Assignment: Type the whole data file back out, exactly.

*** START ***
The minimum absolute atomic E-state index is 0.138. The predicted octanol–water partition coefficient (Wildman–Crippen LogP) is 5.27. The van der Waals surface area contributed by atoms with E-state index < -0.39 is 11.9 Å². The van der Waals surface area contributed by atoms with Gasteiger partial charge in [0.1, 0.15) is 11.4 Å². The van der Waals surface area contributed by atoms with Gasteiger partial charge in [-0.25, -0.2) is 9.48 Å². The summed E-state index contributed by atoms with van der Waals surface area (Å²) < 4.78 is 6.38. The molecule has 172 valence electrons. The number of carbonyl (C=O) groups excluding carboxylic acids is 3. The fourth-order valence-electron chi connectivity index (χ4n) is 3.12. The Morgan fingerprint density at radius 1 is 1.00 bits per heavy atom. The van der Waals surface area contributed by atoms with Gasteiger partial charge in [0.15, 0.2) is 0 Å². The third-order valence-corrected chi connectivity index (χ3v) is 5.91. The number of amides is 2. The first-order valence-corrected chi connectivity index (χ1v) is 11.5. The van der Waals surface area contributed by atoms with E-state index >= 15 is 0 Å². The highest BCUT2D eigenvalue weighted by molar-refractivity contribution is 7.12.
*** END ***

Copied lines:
The minimum absolute atomic E-state index is 0.138. The predicted octanol–water partition coefficient (Wildman–Crippen LogP) is 5.27. The van der Waals surface area contributed by atoms with E-state index < -0.39 is 11.9 Å². The van der Waals surface area contributed by atoms with Gasteiger partial charge in [0.1, 0.15) is 11.4 Å². The van der Waals surface area contributed by atoms with Gasteiger partial charge in [-0.25, -0.2) is 9.48 Å². The summed E-state index contributed by atoms with van der Waals surface area (Å²) < 4.78 is 6.38. The molecule has 172 valence electrons. The number of carbonyl (C=O) groups excluding carboxylic acids is 3. The fourth-order valence-electron chi connectivity index (χ4n) is 3.12. The Morgan fingerprint density at radius 1 is 1.00 bits per heavy atom. The van der Waals surface area contributed by atoms with Gasteiger partial charge in [0.15, 0.2) is 0 Å². The third-order valence-corrected chi connectivity index (χ3v) is 5.91. The number of amides is 2. The first-order valence-corrected chi connectivity index (χ1v) is 11.5. The van der Waals surface area contributed by atoms with E-state index >= 15 is 0 Å². The highest BCUT2D eigenvalue weighted by molar-refractivity contribution is 7.12.